At Butterfly Pavilion it is important to us to make sure that all students have access to EE experiences. In 2017 Butterfly Pavilion served 57,571 students through EE programming. In order to make these programs more accessible, Butterfly Pavilion awarded $43,906 in scholarships to 12,105 underserved students and campers. Butterfly Pavilion also provides qualifying Title I schools subsidized comprehensive programming as well. For 15 years Butterfly Pavilion has worked with low-income children and their families through our Growing Scientists: Sparking STEM in Early Learners Program. Each year this free, inter-disciplinary and experiential science project for grades K to 2 provides approximately 4,000 children, their families and approximately 70 teachers in seven Title I schools in Denver Public Schools and Adams 12 Five Star District an opportunity to engage in real world learning experiences and a powerful science environment. Students benefit from engaging and effective educational programming via the three participating scientific and cultural institutions – Butterfly Pavilion, Children’s Museum of Denver at Marsico Campus and Denver Botanic Gardens. Teachers benefit from professional development and educational materials that complement the classroom curriculum and encourage their leadership within their schools and communities.

Environmental education programming such as Growing Scientists are especially important when community resources and school district budgets are limited. These opportunities connect classroom concepts to the real world, create memories and provide a more holistic learning experience. The children and families served through Growing Scientists may not have these experiences without the support of the program and its partners. Funding helps subsidize student, teacher and family programs and transportation fees so that all Growing Scientist students have free access to these enriching and often career-shaping experiences.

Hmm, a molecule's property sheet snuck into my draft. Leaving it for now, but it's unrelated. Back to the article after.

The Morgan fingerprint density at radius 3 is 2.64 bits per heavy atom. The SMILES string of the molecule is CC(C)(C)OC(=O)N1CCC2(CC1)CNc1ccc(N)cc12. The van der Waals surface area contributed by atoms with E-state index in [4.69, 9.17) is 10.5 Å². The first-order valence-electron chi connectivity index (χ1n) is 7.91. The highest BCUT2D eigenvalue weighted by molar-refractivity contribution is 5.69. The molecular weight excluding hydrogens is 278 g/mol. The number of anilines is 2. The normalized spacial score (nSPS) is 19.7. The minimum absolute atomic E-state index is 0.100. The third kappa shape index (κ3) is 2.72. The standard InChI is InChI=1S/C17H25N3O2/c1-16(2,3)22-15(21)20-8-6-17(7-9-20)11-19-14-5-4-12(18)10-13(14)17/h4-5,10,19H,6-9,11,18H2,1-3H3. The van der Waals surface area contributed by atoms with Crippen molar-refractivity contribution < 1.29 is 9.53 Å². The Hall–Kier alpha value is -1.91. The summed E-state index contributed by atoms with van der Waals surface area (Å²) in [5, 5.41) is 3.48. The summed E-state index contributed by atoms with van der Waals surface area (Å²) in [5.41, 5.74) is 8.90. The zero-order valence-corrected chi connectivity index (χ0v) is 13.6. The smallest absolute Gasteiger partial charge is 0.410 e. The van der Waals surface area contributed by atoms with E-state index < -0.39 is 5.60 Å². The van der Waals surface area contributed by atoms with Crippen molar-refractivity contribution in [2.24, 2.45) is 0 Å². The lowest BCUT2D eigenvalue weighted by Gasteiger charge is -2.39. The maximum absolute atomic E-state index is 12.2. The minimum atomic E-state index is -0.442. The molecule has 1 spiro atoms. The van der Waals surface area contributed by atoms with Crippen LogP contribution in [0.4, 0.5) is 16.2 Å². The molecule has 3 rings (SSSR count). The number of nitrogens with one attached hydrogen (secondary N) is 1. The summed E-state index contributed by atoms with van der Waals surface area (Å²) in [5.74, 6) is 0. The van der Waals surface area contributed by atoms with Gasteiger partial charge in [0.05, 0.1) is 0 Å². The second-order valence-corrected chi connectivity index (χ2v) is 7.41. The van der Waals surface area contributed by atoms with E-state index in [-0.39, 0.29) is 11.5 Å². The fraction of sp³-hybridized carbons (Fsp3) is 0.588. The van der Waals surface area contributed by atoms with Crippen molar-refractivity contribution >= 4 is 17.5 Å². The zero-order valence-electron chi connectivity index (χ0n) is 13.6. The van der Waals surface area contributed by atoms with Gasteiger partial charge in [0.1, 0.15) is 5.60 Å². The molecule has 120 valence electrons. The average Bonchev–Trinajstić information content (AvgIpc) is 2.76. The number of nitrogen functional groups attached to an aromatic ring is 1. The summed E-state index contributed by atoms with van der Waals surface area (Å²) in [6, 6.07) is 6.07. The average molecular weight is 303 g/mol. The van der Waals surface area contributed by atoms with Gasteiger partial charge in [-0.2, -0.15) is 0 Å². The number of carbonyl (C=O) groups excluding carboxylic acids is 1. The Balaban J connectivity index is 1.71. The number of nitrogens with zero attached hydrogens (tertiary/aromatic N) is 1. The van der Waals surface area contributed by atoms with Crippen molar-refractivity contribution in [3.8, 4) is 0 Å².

Former US Department of Education Secretary Arne Duncan stated at the 2010 Sustainability Education Summit, “Right now, in the second decade of the 21st century, preparing our students to be good environmental citizens is some of the most important work any of us can do. It is for our children, and our children’s children, and generations yet to come.” Whether we bring nature into the classroom, take students into the outdoors to learn or find impromptu teachable moments with guest in our exhibits, at Butterfly Pavilion we are connecting learners of all ages to the world around us. We are preparing the leaders and stewards of tomorrow and we take this call to action very seriously, but also joyfully. Because it is hard not to smile when a 2nd grader, holding Rosie the tarantula, squeals in delight and wonder.

Learning More

For information about participating in any of our education programs, please contact the Department of Education at 720-974-1861 or registrar@butterflies.org .

For information about volunteering with education or interpretation programs, please contact the Department of Education at 720-974-1861 or registrar@butterflies.org.

Contributions to all areas of Education in any amount are welcome and provide important, direct support to the costs of annual programming. For information about supporting Butterfly Pavilion’s educational programs, please contact 720.974.1863 or pmcmullenbushman@butterflies.org .

Citations

NEETF. (2000). Environment-based Education: Creating high performance schools and students. (A report available at www.neetf.org). Washington, D.C.: The National Environmental Education & Training Foundation (NEETF).

Sobel, David (2004) Place-Based Education, Connecting Classrooms & Communities, Great Barrington, MA: The Orion Society.

Weeks, F.J., & Oseto, C.Y. (2018). Interest in Insects: The Role of Entomology in Environmental Education. Insects.